Later On

A blog written for those whose interests more or less match mine.

Bike-sharing is so popular in China that ride-sharing can’t get traction

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Bikes are better for much city transportation than cars, in many ways: traffic jams don’t affect them, they don’t have to look so hard for a parking spot and when they are parked they take up less room, they are non-polluting, they build cardio exercise into the daily routine and increase fitness overall, and there are some very cool bikes. I just  (very reluctantly) parted with this one:

Of course, there are drawbikes. For example, bike thieves (a worry with a bike such as the above or any really desirable bike) are more common than car thieves (in part because cars have better anti-theft technology). Bike sharing gets around the bike-theft problem (or diverts it to a benign form of “theft” like “borrowing”) but it does not address weather concerns. Moreover, modern cars are highly protective of driver—substantially more protective than bicycles.

Li Tao reports in South China Morning Post:

Didi Chuxing last year beat the car-sharing business model’s pioneer Uber Technologies at its own game, and bought out the New York company’s China business to become the dominant app for hailing taxis or sharing a ride in the world’s most populous country.

Less than a year on, Didi’s dominance is being challenged by an unlikely source — about 40 smartphone apps that have sprouted in major Chinese cities since late 2016 for commuters to share bicycles.

Yes, bicycles. The two-wheel conveyance has become the most popular means of last-mile transportation from subway stations and bus terminals to final destinations. Users can pick them up anywhere, leave them anywhere, often for as little as 1 yuan per hour, sometimes for free, and occasionally — depending on promotions — receive cash prizes.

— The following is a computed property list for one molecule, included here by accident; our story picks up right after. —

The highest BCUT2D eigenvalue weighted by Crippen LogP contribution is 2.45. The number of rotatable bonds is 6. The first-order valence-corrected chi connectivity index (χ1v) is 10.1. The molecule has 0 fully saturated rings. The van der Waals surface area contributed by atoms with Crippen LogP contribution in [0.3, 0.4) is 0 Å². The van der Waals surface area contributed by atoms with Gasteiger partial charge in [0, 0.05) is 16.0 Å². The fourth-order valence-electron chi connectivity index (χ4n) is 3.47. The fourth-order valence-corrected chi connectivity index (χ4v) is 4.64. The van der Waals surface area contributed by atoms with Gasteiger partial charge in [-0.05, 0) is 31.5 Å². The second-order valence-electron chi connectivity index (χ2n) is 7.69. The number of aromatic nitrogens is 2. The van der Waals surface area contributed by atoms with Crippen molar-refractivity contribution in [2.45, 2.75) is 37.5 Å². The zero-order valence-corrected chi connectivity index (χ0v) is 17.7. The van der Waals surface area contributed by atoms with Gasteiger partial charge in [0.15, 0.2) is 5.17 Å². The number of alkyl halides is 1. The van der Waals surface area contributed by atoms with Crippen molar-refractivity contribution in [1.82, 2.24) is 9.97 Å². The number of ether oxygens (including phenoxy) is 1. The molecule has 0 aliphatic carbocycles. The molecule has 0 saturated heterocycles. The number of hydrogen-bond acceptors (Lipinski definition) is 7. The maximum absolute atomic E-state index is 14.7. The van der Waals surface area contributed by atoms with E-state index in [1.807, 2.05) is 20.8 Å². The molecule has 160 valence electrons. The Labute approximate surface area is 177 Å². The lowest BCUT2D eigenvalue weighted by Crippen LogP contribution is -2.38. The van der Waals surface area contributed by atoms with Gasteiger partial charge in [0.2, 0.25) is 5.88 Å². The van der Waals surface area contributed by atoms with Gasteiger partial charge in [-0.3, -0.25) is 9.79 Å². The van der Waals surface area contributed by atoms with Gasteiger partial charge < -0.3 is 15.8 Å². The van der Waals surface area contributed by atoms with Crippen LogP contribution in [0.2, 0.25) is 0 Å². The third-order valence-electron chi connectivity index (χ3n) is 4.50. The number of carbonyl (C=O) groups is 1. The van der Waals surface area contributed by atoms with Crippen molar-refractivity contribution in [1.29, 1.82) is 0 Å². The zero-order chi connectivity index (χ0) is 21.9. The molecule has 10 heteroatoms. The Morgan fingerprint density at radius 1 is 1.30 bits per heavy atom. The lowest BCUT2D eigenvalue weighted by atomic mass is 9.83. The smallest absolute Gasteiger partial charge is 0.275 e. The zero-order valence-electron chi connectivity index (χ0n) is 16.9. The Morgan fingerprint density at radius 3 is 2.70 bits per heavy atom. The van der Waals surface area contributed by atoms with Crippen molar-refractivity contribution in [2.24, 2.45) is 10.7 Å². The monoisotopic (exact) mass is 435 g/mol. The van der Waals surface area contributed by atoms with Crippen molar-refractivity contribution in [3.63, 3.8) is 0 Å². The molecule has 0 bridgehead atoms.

The change in transportation means monthly savings of 500 yuan (US$73), about 5 per cent of the salary of Freddie Tian, who works at an office in Futian district in Shenzhen.

He’s taken to using the city’s subway again, as the easy availability of shared bicycles lets him cover the 10 minutes from his apartment to the subway with ease. Formerly a frequent Didi user, Tian said he no longer takes the taxi

“I can get up a little later in the morning as I don’t need to worry about traffic jams anymore,” he said.

Tian is hardly alone in ditching taxis or shared car rides for the bicycle. Bicycles as a mode of transportation has doubled to 11.6 per cent of total transportation within a year, from 5.5 per cent, while the ratio by cars has fallen to 29.8 per cent from 26.6 per cent in the same period, according to an April report by Beijing Mobike Technology Co. and Tsinghua University.

The growth trend is explosive. The number of shared bicycle users will more than double to 50 million by the end of 2017, from 18 million at the end of 2016, according to Big Data Research, a Chinese consultancy.

To meet the demand, . . .

Continue reading.

Via the very interesting newsletter Exponential View.

Written by LeisureGuy

11 June 2017 at 2:58 pm

Posted in Business, Daily life

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